5 Ways Cardiologists Can Increase Referrals From Primary Care Physicians

The patient volume that’s generated from physician-to-physician referrals is a significant factor in the success of any cardiology practice. In fact, some studies suggest that as much as 45% of new patients were received by referral.

With a host of cardiologists vying for their referral business, primary care doctors need to feel some level of comfort in recommending one over the other. To earn the confidence of other physicians and, in turn, their referrals, you’ll need to actively work on differentiating yourself and your service from the rest of the pack. Here are some practical ways to increase referrals from your network of primary care physicians:

1. Cultivate your relationships

The most obvious way to grow referrals is to leverage your existing relationships with primary care physicians and work at building new ones. Most of the time, physicians refer patients to specialty practices where they know the doctors and the staff. They have a firm understanding of the comprehensive services they offer, confidence in their skill, knowledge of their reputation, and assurance that they’ll provide referred patients with excellent service at the next level of care. Cultivating those relationships is critical.

Take initiative in getting to know not only the primary care doctors in your referral network, but also the office staff. Remember their names and learn some things about their families or their hobbies. When you take an interest in people, it makes an impression.

Developing a relationship from scratch is a little more work. See what information you can find about a new primary care physician and find a connection. Where did they go to med school? Are they a diehard Mets fan, or do they follow the Atlanta Falcons? Do they play golf, or run marathons? Reach out to them, introduce yourself, and ask how you can meet their needs. Invite them to your office for a tour, some introductions, and lunch. Afterward, take the time to send a hand-written note thanking them for stopping by.

It’s important to remember that real relationships take time, and you probably won’t see results overnight. If you continue to cultivate your relationship with them, you’ll climb to the top of their referral list.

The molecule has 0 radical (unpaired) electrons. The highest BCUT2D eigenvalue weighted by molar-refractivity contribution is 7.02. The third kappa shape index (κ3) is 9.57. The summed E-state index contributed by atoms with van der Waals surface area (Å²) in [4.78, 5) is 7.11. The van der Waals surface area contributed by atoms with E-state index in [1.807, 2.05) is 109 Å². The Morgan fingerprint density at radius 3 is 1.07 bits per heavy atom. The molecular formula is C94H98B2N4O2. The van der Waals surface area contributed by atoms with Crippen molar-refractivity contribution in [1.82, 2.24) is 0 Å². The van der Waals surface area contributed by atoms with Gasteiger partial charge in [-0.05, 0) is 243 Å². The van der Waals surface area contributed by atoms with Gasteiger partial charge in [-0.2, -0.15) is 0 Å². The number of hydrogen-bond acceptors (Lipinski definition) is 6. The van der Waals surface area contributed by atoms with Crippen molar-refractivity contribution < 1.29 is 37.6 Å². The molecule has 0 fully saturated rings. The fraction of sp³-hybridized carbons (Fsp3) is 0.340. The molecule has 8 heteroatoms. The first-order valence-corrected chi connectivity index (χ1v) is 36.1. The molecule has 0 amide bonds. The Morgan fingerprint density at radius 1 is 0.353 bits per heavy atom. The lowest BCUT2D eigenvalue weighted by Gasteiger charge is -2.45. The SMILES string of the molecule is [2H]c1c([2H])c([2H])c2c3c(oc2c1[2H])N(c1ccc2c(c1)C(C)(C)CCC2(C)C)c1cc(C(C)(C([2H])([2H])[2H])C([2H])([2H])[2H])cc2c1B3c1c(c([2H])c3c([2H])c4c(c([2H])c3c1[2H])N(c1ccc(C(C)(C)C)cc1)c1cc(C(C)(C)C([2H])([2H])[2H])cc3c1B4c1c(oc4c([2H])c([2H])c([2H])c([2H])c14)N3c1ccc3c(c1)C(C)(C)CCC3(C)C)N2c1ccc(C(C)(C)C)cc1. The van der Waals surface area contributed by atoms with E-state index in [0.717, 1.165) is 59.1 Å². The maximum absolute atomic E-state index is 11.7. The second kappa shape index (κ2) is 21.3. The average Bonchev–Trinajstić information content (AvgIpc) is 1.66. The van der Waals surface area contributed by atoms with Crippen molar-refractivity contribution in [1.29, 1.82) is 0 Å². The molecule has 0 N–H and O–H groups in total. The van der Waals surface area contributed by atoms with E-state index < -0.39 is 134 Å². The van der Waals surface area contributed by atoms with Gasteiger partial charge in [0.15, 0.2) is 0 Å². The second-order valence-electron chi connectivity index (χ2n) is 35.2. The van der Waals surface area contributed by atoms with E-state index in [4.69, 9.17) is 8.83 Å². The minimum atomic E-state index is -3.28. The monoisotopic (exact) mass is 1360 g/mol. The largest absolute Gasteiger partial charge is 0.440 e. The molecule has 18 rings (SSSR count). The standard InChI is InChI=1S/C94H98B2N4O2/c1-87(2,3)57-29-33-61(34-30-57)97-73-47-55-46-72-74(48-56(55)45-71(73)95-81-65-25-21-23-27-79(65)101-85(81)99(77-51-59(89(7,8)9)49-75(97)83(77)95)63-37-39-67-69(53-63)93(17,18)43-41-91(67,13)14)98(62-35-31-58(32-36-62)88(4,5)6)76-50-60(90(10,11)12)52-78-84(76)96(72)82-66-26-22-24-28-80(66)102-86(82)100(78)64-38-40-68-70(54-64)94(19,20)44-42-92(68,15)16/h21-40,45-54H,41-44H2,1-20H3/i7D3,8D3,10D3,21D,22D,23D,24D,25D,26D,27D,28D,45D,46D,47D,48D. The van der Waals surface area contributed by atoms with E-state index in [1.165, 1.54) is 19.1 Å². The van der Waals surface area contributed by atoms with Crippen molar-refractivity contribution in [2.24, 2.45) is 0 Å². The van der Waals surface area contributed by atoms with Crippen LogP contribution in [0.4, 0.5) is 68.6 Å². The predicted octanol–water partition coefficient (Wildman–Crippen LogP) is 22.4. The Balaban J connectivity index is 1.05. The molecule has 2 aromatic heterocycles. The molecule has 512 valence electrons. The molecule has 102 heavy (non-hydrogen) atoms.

2. Make referring physicians look good

Primary care physicians want to know that you’re taking good care of their patients and treating them right. When they refer their patients, your office serves as an extension of theirs and a reflection of what they value, so make a memorable impression.

Patients routinely report back to their primary care physicians about their experience with a specialist and the care they provided. Appointments should be able to be booked in a reasonable amount of time and patients shouldn’t have to wait more than 15 minutes to be seen.

Most importantly, report back to the primary care physician quickly and if it’s the very first referral, follow up with a phone call thanking them for their confidence and trust. Finally, don’t be afraid to ask for more referrals. Simply ensure the primary care physician that there will always be room for their patients at your practice.

3. Commit to becoming a full-service cardiology practice

Most primary care physicians don’t want to refer their patient to you, only to have you refer the patient to another specialist, hospital, or office location for an additional test. In order to keep and grow your referral base, it’s important to be as much of a full-service provider as possible.

Becoming a full-service provider involves staffing your office and investing in state-of-the-art equipment that can perform the most comprehensive range of tests and services. Referring physicians choose specialists who are best prepared to offer the highest level of care coupled with the advantages of the latest technology.

If you’re unable to purchase new equipment or hire new staff you can use a mobile imaging service to provide a wider range of services inside your office. The full-service approach is a key differentiator and one that can help lead you to the top of your game.

4. Share your knowledge

Primary care physicians appreciate being kept up to date on developments in your field. Whether it’s a few extra minutes on a phone call about a particular case or a quarterly newsletter you distribute, find opportunities to share your specialty.

Host an open house for referring physicians and their staff to introduce them to new equipment, view a demonstration, or even test drive a new software program. Provide drinks and light snacks and encourage attendance with a door prize, like a gift card, for example. It’ll give you and your staff an opportunity to get to know them better in a relaxed setting without distractions.

Are there any specific topics that may be interesting to your referral network and their staff? From procedures to new technology to patient satisfaction, invite a guest speaker, or speak on a particular topic yourself.

5. Survey your primary care physicians and their staff

Asking the right questions can help you determine what’s working and what areas need improvement in the eyes of your primary care physicians. Periodically, it’s a smart idea to create a survey or hire a third party that specializes in referral network and peer-to-peer surveys, to help you gain a clearer and more comprehensive view of your practice. Once you review the results, you’ll be able to make improvements and resolve some specific issues.

Share the final results with your network. You’ll be able to brag about the positive feedback and announce the changes you’ve made to improve upon any shortcomings. It’ll also show that you care about meeting the needs of your referral network and you’re committed to quality service and care.


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